The Seven Elements of Art: Color

If you flip though a color deck, you’ll notice names like “Bold Brick”, “Invigorate” and “Spa”. There is even a bright green that Sherman William’s Paints named, “Center Stage”.

These names are onto something. Color is a powerful thing that drastically changes the mood and attitude of a space. It is even proven that the color red can increase appetite, blue aids memory, and yellow can bring out anxiety. Warm colors are stimulating, and cool colors are restful. How spicy and eclectic do these orange and green pillows make you feel? How different would they seem if they were a different color?

As far as décor is concerned, dark colors can make a room look smaller and more closed in. If you paint a large, white

room dark purple, the room will look smaller. Alternatively, light colors make a space look bigger.

Coffee shops and other restaurants often paint their ceilings dark brown. Can you think why this is? Painting a ceiling a dark color makes the ceiling look lower, which makes people feel as if they are in an intimate space.

On the 12-part color wheel, we have the primary colors, which are red, yellow and blue. Between the primary colors are the secondary colors, which are green, orange and violet.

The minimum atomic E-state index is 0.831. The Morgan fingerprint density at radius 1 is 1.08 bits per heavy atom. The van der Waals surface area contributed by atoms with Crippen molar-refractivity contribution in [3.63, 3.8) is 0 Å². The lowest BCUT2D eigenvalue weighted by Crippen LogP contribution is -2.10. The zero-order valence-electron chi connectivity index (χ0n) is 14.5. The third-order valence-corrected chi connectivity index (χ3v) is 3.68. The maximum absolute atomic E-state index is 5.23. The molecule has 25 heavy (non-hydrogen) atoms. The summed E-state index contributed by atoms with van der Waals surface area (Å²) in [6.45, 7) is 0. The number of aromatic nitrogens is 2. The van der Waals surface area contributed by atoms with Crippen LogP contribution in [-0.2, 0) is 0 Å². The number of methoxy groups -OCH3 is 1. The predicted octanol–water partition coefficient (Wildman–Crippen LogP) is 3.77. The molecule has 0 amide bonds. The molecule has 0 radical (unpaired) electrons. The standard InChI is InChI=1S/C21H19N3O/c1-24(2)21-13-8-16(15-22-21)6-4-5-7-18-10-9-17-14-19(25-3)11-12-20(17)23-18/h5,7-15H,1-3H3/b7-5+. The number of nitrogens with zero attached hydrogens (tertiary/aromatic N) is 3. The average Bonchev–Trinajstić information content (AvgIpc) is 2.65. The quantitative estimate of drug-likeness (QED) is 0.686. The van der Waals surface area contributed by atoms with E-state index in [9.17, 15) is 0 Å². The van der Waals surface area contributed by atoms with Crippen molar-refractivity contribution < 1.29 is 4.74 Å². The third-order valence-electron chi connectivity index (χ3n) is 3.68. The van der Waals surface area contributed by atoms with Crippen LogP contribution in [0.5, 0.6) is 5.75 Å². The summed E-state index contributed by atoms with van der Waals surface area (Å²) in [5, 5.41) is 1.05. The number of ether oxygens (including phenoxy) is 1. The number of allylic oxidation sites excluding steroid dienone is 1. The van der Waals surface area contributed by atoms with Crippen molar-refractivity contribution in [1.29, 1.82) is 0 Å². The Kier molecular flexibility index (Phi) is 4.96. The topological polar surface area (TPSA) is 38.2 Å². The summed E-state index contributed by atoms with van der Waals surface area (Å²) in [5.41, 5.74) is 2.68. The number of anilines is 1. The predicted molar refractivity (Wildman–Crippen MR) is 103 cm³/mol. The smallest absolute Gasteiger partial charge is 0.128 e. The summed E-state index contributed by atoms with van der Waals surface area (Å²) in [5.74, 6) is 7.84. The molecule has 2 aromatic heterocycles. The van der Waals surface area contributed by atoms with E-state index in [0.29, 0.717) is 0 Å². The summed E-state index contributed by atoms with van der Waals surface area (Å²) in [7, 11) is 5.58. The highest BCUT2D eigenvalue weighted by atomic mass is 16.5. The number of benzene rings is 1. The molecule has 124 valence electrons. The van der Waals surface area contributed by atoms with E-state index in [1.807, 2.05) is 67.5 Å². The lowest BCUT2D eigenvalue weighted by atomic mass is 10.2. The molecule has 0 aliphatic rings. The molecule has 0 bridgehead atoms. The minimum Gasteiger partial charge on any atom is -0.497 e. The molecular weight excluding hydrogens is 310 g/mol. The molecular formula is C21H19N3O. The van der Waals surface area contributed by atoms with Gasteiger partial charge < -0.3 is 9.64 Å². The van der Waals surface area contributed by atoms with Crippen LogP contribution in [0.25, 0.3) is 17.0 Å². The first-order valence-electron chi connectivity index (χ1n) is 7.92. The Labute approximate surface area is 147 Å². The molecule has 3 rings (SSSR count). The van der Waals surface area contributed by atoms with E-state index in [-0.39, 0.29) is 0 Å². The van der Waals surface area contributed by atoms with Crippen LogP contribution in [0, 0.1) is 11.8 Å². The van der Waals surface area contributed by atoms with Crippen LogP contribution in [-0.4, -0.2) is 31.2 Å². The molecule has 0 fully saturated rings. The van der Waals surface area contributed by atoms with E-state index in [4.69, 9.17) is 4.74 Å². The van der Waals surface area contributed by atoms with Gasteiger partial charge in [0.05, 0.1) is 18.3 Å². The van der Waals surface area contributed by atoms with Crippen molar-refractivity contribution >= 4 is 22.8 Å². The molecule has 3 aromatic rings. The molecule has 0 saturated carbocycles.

The tertiary colors fall between the primary and secondary colors, which is why we have crayons with the names “yellow orange” and “blue green”.

Of course, colors can vary depending on how much black and white we add to them. “Tint” is created when white is added to a color, and “shade” is created when black is added.

Complimentary colors are across from each other on the color wheel, and provide extreme contrast. Red and green, for example, are two colors that offer stark contrast to each other, as one is aggressive and “loud” while the other is calming and serene.

Discordant colors are far from each other on the color wheel, and when put together, can create an uncomfortable viewing experience. Discordant colors are sometimes used for advertising because they catch attention, but it is unlikely for a fine artist to use pink and green as a color scheme, because they simply don’t look good together.

Nothing can enhance the space around us or change our mood quite like color. This versatile tool can either make a daring statement through contrast or create a feeling of tranquil harmony with subtle hues. Also, notice how colors change before your eyes with the time of day. Color is mood, and energy so use it wisely!

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